How are the organisations using the insights that you have developed so far?
A lot of companies are using our insights to reach out to the right kind of people. Am I visible to them, Can I talk to them? Can I build a more engaged model of building talent pipelines? Can I stay with them longer? Can I also help them resolve certain challenges?
The whole idea is to enable companies to engage longer with the women who are potential employees, potential partners, or high potential leaders. How companies can use data to reach out to them and how we can curate that conversation.
What are your views on more women getting into technical fields than before?
IT services brought in a lot of women, but unfortunately, didn’t push them into leadership. There is a sever glass ceiling that nobody talks about in the IT service sector. We left women a bit behind and there is a layer where the match doesn’t happen. Part of our job is to create those partnerships. We went and tied up with everyone so that we could take it to a large number of people.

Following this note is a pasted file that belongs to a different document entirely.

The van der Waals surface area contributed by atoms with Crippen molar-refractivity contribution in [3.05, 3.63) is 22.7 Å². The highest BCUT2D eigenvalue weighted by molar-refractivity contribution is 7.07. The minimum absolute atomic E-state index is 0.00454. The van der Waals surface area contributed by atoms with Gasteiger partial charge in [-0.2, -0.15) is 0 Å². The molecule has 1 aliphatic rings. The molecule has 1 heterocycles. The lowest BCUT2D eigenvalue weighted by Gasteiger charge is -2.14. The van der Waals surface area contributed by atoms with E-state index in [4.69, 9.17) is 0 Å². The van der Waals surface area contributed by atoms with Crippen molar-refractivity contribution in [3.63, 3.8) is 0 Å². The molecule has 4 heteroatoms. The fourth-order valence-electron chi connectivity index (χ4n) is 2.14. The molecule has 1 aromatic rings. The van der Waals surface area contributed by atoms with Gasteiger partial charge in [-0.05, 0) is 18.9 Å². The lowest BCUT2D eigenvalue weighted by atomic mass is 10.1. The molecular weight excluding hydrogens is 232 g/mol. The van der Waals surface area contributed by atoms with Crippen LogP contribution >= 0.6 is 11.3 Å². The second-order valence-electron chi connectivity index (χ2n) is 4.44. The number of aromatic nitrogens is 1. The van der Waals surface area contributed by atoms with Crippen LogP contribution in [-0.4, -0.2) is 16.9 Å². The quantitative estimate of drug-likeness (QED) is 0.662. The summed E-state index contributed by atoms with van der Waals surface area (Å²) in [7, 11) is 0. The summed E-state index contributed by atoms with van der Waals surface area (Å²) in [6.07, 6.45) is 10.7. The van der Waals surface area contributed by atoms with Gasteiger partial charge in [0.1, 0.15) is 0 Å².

Are gender conversations more damaging or more constructive?
We do not allow men on to the platform anymore; we took a call and decided to create a space which is unique for women, which is safer, which is spam free, and we can control more and offer more emotional support. Gender is an important conversation, but what has happened is that we took away action from gender. Gender became a discourse only and I think that is very damaging, because we are not building products and solutions, we are also not collaborating. We need to create allies and dip into resources that are available to us and we also need to take the masses along.
To a lot of women, gender conversation doesn’t translate into the language you and I talk or somebody else. Their sense of empowerment might start from having a bank account and we ask ourselves how we can take it up from there.